“Whether the life is criminal or not,
the decision is to encourage the psychopath in oneself.”
Thankfully the old Storming the Bastille, Justine, and Our Lady of the Flowers joie de vivre is still alive in today’s writer.
Said Ken Kesey after doing five months and change in the San Mateo jail for marijuana possession, a fake suicide, and a flight to Mexico: “It’s the job of the writer in America to say, ‘Fuck you!’ To kiss no ass, no matter how big and holy and white and tempting and powerful. To pull the judge down into the docket, get the person who is high down where he’s low, make him feel what it’s like where it’s low.”
Like the French Bastille, English Tower, and Russian Gulag Pen Programs, the American Pen has not been guilty of NEA cronyism in its cultivation of its own homegrown talent. Graduates, drop-outs, and overnighters have ranged from Jack London, Thoreau, Robert Lowell, O. Henry, Nelson Algren, Bukowski, Malcolm X, to the Connecticut Our Lady of the Flowers herself, Martha Stewart.
At about the time Sartre & Co. sprung Genet — Hemingway, MacLeish, Yeats and others petitioned for the release of Ezra Pound from psychiatric lock-up in the states. Enjoying productivity in a 9 by 5 like his historic predecessors, the fascist poet wasn’t crazy about the idea. “No comment from the bughouse,” he wrote his friends. Ironically, shortly before his imprisonment, Hemingway wrote him: “The great qualification to hold office is to have been in jail. Have you ever been in jail?” After his release, Pound was asked by a reporter if he felt free. He said no, “When I left the hospital I was still in America, and all America is an insane asylum.”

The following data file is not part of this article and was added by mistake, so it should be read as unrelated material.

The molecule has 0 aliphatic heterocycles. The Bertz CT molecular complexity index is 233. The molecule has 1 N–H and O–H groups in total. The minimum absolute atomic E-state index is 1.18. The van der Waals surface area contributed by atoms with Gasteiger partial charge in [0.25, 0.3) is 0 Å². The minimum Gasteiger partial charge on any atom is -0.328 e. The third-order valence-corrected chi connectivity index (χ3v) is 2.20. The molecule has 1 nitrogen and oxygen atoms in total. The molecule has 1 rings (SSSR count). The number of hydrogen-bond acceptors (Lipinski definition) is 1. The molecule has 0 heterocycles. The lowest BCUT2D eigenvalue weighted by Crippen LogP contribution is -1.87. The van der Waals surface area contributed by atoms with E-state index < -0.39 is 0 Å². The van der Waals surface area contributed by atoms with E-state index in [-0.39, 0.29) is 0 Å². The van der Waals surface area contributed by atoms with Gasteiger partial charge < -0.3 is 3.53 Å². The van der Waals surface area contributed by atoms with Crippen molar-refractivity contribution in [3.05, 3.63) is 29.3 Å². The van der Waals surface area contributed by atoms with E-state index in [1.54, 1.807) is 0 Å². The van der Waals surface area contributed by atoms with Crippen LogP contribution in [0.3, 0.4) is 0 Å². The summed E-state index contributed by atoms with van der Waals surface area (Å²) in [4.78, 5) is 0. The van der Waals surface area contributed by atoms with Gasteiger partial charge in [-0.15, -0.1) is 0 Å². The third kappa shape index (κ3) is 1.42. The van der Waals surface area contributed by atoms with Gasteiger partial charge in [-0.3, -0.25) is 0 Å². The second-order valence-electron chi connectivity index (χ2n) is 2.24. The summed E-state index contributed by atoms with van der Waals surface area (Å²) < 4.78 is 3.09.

Howard Fast, the author of nearly fifty novels, was yet another eminent con artist who struck the creative Rock of Horeb while upriver. He began Spartacus, his slave uprising epic, during a three-month stretch in the joint. The Communist novelist earned his scholarship semester in West Virginia, compliments of Senator Joe McCarthy who found him in contempt for refusing to divulge contributors to an orphan home for Spanish Civil War vets (one of whom was Eleanor Roosevelt). Blacklisted by publishers following his 1951 release, he self-published Spartacus. The Marxist unloaded 48,000 copies in four months, then went on to land a major film deal as well as to win the Stalin Peace Prize, bestowed in honor of the world’s most prolific executioner. After graduating with his Mill Point Prison MFA, Fast queried his agent, Paul R. Reynolds, about a prison memoir: he declared that the cell-less Mill Point was dedicated “toward the reclamation not the destruction of men” which would make his memoir “the most exciting and most helpful prison story in this country.”